It happened without warning. One minute, our spirited and feisty parrot, Edgar, was
Source: Anton Atanasov/Pexels
his usual self, squawking as he sat atop his cage. The next, he fell. I rushed over to help him and swiftly became afraid that something was very wrong. His wings were sprawled out, he couldn’t stand, and he seemed worryingly docile and dazed. As I held him, dread washed through me as I thought life was draining out of the feathered friend I’d known for 23 years. Thankfully, I was incorrect. It turned out to be a seizure. He came out of his stupor; his strength and plucky persona returned. And although I was concerned that Edgar had experienced a seizure, my main feeling was relief that he was all right. But still, that scare brought the image to mind of not having him around.
The mind is impressively inventive, isn’t it? It allows us to envision what hasn’t happened yet. It’s responsible for virtually everything we rely on and enjoy. When you board a plane, read an article online, put on clothes, drive to work, drink your coffee, text a friend, or lay in your comfortable bed at night reading a gripping mystery (to name just a few examples), you have the mind to thank. The mind’s ingenuity gives us the means to aim toward a future we long for, such as reaching for that job or career we’re got our heart set on. It also aids us in steering clear of a future we hope to evade, such as exercising and eating healthy foods to safeguard against heart disease.
And the mind allows us to do something else that’s pretty exceptional when you stop and think about it. We can rewind time and un-do our past, leading us down an imaginary road toward an alternate present. In doing this, we see a picture of what we believe life would be like today if our yesterdays had happened differently. This type of imagery is called counterfactual thinking, and it can potently affect how we feel. Some situations are more likely to generate this kind of thinking than others. Moments we think of as “close calls” can make counterfactual ideas spring to mind with spectacular ease. For instance, if the train doors close as you’re running toward them, just a few feet away, it will probably feel more disappointing than if you know the train left 15 minutes before you even made it to the station. Why? Because a near miss makes it easier to imagine an alternate reality in which you had gotten there just a hair faster and boarded the train in time. And it works the other way too. Imagine that you raced toward the train as fast as you could and were the last to get on, just a second before the doors closed. You’d probably feel more relieved and happy in that situation than you would if you had boarded the train early and waited five minutes for the doors to close. The first scenario was a photo finish in which you almost didn’t make it, the second was not.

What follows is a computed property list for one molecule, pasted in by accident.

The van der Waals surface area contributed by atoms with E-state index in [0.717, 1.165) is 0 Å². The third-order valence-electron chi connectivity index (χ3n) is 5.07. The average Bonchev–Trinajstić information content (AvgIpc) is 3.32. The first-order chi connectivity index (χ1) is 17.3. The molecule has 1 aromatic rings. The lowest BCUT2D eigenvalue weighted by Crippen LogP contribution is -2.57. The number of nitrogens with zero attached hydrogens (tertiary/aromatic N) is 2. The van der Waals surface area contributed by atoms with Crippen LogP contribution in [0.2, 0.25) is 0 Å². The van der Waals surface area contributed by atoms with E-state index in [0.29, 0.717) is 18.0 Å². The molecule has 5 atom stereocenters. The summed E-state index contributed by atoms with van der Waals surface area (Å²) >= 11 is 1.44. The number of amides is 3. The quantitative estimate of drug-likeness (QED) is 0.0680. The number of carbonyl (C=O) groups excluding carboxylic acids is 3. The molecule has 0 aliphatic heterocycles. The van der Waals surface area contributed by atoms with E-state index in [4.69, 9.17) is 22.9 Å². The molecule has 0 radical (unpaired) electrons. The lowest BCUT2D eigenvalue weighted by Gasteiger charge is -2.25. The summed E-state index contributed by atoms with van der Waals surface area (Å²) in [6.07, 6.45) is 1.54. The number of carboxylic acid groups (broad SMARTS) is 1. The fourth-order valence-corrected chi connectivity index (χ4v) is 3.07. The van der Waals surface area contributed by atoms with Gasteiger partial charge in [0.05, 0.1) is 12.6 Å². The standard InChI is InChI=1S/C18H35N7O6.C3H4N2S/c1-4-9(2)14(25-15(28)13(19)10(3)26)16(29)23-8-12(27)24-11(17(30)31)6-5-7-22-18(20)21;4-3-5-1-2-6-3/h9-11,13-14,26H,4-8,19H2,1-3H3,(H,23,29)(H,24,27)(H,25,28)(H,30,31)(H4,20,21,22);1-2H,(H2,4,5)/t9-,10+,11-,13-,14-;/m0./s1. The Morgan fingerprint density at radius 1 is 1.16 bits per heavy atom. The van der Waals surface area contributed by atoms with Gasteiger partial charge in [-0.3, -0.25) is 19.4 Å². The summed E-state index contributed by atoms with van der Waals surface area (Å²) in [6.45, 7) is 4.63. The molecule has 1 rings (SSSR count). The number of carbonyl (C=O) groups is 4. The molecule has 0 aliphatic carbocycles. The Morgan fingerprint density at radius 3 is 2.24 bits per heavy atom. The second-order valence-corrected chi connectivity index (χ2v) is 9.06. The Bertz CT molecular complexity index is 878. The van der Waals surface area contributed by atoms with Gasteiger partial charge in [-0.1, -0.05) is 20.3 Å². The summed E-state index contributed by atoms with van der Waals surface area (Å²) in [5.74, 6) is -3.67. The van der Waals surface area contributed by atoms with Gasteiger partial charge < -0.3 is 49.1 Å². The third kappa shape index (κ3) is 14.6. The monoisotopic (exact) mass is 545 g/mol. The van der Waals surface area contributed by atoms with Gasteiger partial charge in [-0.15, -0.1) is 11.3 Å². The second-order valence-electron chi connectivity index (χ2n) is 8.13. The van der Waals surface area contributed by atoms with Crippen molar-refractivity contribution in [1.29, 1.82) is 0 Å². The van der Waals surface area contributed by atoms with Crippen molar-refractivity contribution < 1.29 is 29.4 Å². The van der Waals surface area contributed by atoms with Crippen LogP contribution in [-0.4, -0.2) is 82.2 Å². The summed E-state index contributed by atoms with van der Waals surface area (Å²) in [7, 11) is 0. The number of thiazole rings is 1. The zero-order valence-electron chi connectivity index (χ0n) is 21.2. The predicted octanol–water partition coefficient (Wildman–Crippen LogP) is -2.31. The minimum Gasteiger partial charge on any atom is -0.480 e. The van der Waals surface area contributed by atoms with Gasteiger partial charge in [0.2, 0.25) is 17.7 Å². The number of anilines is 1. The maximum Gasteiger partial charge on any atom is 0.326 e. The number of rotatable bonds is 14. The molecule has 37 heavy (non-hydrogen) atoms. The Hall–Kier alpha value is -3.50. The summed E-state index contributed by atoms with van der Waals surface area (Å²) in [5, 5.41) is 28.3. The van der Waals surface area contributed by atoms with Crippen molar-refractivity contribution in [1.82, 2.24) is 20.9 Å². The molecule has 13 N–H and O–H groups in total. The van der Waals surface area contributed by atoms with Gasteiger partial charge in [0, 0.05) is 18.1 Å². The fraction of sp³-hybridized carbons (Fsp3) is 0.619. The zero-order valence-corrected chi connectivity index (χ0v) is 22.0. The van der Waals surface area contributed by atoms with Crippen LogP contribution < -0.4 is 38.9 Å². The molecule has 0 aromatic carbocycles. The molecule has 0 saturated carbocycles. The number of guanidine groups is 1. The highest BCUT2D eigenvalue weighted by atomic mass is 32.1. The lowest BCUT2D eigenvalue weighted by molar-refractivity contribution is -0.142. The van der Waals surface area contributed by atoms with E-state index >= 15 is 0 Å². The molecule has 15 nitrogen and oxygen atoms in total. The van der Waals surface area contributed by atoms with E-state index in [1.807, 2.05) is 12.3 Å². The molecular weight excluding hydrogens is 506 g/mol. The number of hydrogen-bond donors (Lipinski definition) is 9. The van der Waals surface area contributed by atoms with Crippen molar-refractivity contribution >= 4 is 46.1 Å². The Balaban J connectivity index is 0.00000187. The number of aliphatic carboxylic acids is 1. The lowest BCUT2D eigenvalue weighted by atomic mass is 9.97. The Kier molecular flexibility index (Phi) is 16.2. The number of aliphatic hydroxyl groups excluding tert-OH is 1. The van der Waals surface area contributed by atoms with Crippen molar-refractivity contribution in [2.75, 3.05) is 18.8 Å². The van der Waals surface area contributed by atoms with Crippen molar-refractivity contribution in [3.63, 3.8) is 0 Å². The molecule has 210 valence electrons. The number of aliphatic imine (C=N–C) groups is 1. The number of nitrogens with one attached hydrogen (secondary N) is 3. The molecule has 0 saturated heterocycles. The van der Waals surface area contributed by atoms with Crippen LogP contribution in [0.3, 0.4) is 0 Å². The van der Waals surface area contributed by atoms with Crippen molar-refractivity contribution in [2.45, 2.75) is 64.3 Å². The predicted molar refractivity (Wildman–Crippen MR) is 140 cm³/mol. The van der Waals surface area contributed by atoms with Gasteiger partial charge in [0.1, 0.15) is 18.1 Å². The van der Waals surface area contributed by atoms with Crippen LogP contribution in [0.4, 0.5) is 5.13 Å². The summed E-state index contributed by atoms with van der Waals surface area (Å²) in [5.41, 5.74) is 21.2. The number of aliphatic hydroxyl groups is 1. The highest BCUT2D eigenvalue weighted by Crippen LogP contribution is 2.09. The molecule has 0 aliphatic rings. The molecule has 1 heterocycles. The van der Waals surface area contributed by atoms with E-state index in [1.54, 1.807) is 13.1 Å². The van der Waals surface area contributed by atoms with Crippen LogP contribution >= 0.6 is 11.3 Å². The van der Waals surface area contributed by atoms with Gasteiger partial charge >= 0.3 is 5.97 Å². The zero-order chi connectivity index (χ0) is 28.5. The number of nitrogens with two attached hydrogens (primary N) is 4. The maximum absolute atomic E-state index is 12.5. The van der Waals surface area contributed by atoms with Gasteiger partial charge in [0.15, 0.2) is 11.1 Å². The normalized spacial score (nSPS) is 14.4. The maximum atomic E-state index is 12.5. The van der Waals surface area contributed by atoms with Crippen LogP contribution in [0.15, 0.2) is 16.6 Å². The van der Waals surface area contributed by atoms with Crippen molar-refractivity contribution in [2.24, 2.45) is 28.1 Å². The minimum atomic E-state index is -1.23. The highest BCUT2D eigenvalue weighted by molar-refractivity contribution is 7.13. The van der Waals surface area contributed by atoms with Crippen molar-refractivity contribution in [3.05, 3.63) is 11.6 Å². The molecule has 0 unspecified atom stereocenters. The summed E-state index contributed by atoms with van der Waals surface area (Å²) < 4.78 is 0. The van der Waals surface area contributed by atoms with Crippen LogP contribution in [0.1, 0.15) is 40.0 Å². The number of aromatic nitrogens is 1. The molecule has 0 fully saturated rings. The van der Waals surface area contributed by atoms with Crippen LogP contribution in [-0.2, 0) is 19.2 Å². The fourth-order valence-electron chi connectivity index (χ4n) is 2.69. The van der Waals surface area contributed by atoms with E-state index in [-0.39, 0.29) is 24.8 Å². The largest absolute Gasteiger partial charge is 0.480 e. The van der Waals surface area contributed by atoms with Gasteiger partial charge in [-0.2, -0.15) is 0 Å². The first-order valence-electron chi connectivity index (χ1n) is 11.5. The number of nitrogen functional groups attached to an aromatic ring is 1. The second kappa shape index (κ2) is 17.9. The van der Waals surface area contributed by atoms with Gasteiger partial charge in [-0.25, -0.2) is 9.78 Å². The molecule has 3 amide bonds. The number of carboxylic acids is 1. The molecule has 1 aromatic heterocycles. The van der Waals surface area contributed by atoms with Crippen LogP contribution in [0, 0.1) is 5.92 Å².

Let’s consider another example. Imagine that you won a medal in the Olympics. Which medal would make you happier, the silver or the bronze? A study found that athletes who won the bronze medal were actually happier than competitors who won the silver, and this is likely because their counterfactual thinking was different. The silver medalists came nearest to winning, and so they were more apt to imagine getting the gold. The bronze medalists, on the other hand, were one place away from returning home without a medal, leaving them with the satisfaction of knowing they avoided this disappointment.
But counterfactual thinking doesn’t just emerge in those sundry narrow escapes and misses. Research reveals that we can purposefully use counterfactual thinking in an unexpected way to boost our gratitude and happiness. When people imagine that a happy circumstance never transpired, they feel more grateful and upbeat than when they merely think about how that situation came to be. For instance, when people envision an alternate reality in which they never crossed paths with their significant other, they feel more contentment in the relationship than if they simply reflect on how they met their partner. And what’s interesting is that we humans don’t expect to feel this way. We don’t think we’ll feel uplifted by envisioning the lack of what we love, but we do.
So what if, instead of relishing what we appreciate, we mentally erase the past and imagine our good fortunes had never happened? As the Thanksgiving holiday approaches, a time when many of us take time to contemplate how thankful we are for all that we have, perhaps this year we can put an intriguing, oddly elevating twist on these reflections. I know that one of mine will include my peppery, avian buddy.
~ Thomas Jefferson